"It's called manners. It's how we respect one another."
"Oh, I see. I want to be respectful."
He placed the tongs in her hand and showed her how to hold them, which proved to be more difficult than he would have thought because of her two talons. Eventually, though, she was able to get the hang of it, and soon she was scooping out salad from the bowl with ease. After teaching her to use the fork as well, they finally ate together.
Breakfast took a lot longer than it normally would have, which would have left Griffin irritated if it weren't for the fact that he enjoyed teaching Selita. Her enthusiasm and excitement whenever she was able to accomplish something new was refreshing from his previously dull life. She was a quick learner too, which probably explained how her Earth vocabulary seemed to already be expanding.
Finally they were done eating and Griffin told Selita he was going to wash the dishes.
"Why would you do that?" She asked curiously.
"So that we can reuse them the next time we eat," he explained.
"Oh. On Ùzemí, we throw our dishes away after we are done using them because it is easy for us to get new ones."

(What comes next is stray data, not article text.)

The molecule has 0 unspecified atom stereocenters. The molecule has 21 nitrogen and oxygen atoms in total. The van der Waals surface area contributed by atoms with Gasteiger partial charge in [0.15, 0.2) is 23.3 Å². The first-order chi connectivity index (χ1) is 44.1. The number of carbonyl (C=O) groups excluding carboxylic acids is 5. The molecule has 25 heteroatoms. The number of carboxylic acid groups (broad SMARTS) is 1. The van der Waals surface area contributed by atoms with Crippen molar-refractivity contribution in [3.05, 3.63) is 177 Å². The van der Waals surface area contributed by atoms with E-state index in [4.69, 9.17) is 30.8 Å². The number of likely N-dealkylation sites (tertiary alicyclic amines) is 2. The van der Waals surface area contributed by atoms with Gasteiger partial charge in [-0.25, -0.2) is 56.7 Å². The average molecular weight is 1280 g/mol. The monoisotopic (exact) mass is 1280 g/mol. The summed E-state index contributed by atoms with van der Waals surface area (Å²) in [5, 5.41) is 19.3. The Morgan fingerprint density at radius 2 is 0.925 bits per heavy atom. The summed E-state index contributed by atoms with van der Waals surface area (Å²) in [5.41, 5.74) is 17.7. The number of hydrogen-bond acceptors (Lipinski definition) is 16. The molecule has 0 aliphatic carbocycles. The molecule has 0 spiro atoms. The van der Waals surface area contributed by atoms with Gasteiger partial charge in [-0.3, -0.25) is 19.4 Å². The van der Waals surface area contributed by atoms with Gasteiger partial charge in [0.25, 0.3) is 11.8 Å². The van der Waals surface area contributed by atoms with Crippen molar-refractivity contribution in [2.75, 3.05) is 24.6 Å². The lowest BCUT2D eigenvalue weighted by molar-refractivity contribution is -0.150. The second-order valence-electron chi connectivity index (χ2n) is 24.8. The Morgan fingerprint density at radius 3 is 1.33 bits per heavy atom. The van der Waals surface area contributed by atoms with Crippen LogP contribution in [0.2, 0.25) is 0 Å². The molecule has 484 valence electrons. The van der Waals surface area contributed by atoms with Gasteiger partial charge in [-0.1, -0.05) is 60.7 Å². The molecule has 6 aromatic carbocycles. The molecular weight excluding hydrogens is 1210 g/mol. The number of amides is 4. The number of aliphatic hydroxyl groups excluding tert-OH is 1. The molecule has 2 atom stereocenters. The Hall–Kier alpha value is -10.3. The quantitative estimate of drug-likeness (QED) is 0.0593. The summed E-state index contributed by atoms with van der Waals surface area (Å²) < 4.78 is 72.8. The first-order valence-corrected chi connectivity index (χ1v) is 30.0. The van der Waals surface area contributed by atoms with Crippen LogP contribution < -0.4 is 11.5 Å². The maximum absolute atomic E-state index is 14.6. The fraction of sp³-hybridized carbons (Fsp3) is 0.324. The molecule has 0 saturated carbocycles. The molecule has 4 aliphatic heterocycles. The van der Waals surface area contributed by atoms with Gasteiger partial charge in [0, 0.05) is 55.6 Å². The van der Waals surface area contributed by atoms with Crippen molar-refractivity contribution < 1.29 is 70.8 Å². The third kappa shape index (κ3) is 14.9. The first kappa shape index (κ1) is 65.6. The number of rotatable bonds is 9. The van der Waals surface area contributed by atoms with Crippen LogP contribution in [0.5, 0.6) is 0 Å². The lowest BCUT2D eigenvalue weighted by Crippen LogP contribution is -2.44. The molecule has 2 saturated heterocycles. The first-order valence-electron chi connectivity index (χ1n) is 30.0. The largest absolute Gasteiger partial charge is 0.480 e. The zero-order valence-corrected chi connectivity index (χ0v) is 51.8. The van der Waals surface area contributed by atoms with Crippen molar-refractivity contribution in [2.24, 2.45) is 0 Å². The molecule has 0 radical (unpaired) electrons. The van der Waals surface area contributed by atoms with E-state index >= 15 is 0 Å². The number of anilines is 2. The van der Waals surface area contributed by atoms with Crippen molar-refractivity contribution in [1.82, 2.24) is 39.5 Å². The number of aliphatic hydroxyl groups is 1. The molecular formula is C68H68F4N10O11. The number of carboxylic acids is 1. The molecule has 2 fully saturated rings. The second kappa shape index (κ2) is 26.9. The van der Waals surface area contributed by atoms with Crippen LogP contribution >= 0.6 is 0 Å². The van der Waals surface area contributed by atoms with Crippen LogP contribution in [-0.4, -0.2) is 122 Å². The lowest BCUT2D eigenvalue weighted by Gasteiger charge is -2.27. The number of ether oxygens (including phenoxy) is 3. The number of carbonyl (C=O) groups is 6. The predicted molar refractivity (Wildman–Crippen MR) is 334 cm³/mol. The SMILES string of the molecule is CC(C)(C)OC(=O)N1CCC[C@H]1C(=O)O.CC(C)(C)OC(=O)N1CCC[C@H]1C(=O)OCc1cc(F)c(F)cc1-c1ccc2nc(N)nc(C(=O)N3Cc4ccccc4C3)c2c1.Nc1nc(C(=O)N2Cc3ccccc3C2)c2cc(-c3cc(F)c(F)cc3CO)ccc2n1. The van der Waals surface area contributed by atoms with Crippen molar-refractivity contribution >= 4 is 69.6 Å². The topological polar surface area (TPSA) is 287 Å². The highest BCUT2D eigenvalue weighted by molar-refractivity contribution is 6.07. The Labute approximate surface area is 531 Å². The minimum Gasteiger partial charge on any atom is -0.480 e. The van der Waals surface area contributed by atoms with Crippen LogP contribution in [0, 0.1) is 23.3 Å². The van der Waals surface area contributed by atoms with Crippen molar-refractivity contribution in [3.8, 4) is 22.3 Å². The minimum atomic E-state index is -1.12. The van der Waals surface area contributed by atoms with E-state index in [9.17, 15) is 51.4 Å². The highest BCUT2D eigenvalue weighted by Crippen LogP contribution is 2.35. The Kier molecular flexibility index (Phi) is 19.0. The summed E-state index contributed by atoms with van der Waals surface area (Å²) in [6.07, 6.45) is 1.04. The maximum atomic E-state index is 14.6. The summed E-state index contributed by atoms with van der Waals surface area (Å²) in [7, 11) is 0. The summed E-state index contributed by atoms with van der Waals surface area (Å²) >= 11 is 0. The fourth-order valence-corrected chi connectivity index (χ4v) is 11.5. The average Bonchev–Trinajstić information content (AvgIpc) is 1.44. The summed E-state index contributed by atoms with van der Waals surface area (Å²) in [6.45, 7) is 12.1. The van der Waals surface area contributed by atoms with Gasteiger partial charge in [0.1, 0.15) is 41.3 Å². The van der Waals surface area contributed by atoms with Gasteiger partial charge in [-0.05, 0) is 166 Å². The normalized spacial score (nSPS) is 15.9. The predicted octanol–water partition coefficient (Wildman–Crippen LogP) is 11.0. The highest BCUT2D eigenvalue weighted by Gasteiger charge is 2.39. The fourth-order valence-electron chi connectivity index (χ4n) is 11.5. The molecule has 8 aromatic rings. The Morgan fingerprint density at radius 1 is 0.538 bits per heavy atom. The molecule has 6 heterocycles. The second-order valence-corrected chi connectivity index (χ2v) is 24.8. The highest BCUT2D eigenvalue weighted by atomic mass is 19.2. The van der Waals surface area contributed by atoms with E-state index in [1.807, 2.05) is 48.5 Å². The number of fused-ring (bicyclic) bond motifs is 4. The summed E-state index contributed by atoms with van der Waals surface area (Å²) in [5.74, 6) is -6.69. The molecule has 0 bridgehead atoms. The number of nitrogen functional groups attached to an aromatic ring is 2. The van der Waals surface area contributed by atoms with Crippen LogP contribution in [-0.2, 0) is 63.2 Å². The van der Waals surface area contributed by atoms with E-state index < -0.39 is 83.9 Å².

"We have dishes like that here, too. They're called paper plates. We throw those away when we're done because you can't really clean them and they're cheap anyway."
"I want to know everything about your world," she remarked eagerly.
"No one can know everything," he warned her.
"Of course they can. You know everything."
"I don't know everything. Far from it, actually. There are people out there who know a lot more than me."
Selita's eyes widened with disbelief. "More than you?"
Griffin chuckled. "Yes, more than me."
At that, he rose from his seat and collected the dishes off the table. He made his way to the sink and placed the dishes inside. He turned on the water, retrieved a sponge, squirted soap on the sponge, and began to wash.
After a while of washing, when Griffin was almost done, he noticed that Selita hadn't spoken in a while, which seemed strange, even though his back was to her. He didn't think she would, or could, be that quiet for so long. Griffin decided to resume their conversation from earlier.
"You know, maybe someday I'll take you to meet someone who knows more than me and they can teach you some things," he suggested.
There was no response.
Odd. I thought for sure she would get excited from that.
"Selita?" He called.
Still no response.
Beginning to grow concerned, he looked over his shoulder at the table where she had been sitting not too long ago.
The chair was empty. Selita was gone.